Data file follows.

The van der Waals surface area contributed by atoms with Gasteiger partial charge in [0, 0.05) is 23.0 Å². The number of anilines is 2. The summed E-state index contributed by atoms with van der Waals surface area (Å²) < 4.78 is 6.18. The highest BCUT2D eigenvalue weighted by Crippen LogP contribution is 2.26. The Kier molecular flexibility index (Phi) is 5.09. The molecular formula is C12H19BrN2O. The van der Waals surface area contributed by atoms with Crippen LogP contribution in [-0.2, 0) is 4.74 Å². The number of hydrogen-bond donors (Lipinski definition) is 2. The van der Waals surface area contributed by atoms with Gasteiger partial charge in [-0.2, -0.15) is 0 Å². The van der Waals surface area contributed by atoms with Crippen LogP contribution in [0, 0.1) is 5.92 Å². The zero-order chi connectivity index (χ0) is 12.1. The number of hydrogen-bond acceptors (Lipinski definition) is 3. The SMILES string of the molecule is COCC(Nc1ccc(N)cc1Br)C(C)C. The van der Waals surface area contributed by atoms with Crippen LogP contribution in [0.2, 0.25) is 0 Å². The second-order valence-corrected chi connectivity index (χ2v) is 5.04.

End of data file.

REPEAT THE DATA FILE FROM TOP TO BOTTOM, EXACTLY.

The van der Waals surface area contributed by atoms with Gasteiger partial charge in [0, 0.05) is 23.0 Å². The number of anilines is 2. The summed E-state index contributed by atoms with van der Waals surface area (Å²) < 4.78 is 6.18. The highest BCUT2D eigenvalue weighted by Crippen LogP contribution is 2.26. The Kier molecular flexibility index (Phi) is 5.09. The molecular formula is C12H19BrN2O. The van der Waals surface area contributed by atoms with Crippen LogP contribution in [-0.2, 0) is 4.74 Å². The number of hydrogen-bond donors (Lipinski definition) is 2. The van der Waals surface area contributed by atoms with Gasteiger partial charge in [-0.2, -0.15) is 0 Å². The van der Waals surface area contributed by atoms with Crippen LogP contribution in [0, 0.1) is 5.92 Å². The zero-order chi connectivity index (χ0) is 12.1. The number of hydrogen-bond acceptors (Lipinski definition) is 3. The SMILES string of the molecule is COCC(Nc1ccc(N)cc1Br)C(C)C. The van der Waals surface area contributed by atoms with Crippen LogP contribution in [0.2, 0.25) is 0 Å². The second-order valence-corrected chi connectivity index (χ2v) is 5.04.